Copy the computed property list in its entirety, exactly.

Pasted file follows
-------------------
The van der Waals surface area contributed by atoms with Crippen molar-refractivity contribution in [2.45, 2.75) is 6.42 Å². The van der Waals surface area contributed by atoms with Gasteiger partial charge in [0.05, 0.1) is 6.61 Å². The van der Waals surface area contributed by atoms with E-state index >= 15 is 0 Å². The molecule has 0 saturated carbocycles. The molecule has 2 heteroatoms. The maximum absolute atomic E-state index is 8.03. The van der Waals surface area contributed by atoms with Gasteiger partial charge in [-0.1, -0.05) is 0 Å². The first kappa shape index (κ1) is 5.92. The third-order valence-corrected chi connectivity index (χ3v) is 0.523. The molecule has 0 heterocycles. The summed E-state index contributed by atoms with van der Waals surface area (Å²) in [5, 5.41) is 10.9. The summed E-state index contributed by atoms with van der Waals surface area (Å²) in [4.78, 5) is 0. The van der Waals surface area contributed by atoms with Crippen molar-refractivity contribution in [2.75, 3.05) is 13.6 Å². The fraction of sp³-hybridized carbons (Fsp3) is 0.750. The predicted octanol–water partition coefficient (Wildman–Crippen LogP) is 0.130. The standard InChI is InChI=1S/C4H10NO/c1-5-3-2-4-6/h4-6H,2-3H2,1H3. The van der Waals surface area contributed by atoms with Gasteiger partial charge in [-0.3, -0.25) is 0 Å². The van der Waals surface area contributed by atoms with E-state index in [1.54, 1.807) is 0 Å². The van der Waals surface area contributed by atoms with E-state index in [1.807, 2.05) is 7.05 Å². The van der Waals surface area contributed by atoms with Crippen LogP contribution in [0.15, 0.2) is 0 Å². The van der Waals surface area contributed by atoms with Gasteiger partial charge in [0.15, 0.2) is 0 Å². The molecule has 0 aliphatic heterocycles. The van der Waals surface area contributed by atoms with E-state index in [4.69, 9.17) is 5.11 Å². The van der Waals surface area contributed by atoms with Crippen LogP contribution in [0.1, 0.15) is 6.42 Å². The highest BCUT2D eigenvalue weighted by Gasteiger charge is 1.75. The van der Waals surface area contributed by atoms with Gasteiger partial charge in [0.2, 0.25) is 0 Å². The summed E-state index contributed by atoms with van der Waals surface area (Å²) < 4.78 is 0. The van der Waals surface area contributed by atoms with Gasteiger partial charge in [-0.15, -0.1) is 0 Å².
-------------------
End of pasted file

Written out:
The van der Waals surface area contributed by atoms with Crippen molar-refractivity contribution in [2.45, 2.75) is 6.42 Å². The van der Waals surface area contributed by atoms with Gasteiger partial charge in [0.05, 0.1) is 6.61 Å². The van der Waals surface area contributed by atoms with E-state index >= 15 is 0 Å². The molecule has 0 saturated carbocycles. The molecule has 2 heteroatoms. The maximum absolute atomic E-state index is 8.03. The van der Waals surface area contributed by atoms with Gasteiger partial charge in [-0.1, -0.05) is 0 Å². The first kappa shape index (κ1) is 5.92. The third-order valence-corrected chi connectivity index (χ3v) is 0.523. The molecule has 0 heterocycles. The summed E-state index contributed by atoms with van der Waals surface area (Å²) in [5, 5.41) is 10.9. The summed E-state index contributed by atoms with van der Waals surface area (Å²) in [4.78, 5) is 0. The van der Waals surface area contributed by atoms with Crippen molar-refractivity contribution in [2.75, 3.05) is 13.6 Å². The fraction of sp³-hybridized carbons (Fsp3) is 0.750. The predicted octanol–water partition coefficient (Wildman–Crippen LogP) is 0.130. The standard InChI is InChI=1S/C4H10NO/c1-5-3-2-4-6/h4-6H,2-3H2,1H3. The van der Waals surface area contributed by atoms with Gasteiger partial charge in [-0.3, -0.25) is 0 Å². The van der Waals surface area contributed by atoms with E-state index in [1.54, 1.807) is 0 Å². The van der Waals surface area contributed by atoms with E-state index in [1.807, 2.05) is 7.05 Å². The van der Waals surface area contributed by atoms with Crippen LogP contribution in [0.15, 0.2) is 0 Å². The van der Waals surface area contributed by atoms with Gasteiger partial charge in [0.15, 0.2) is 0 Å². The molecule has 0 aliphatic heterocycles. The van der Waals surface area contributed by atoms with E-state index in [4.69, 9.17) is 5.11 Å². The van der Waals surface area contributed by atoms with Crippen LogP contribution in [0.1, 0.15) is 6.42 Å². The highest BCUT2D eigenvalue weighted by Gasteiger charge is 1.75. The van der Waals surface area contributed by atoms with Gasteiger partial charge in [0.2, 0.25) is 0 Å². The summed E-state index contributed by atoms with van der Waals surface area (Å²) < 4.78 is 0. The van der Waals surface area contributed by atoms with Gasteiger partial charge in [-0.15, -0.1) is 0 Å².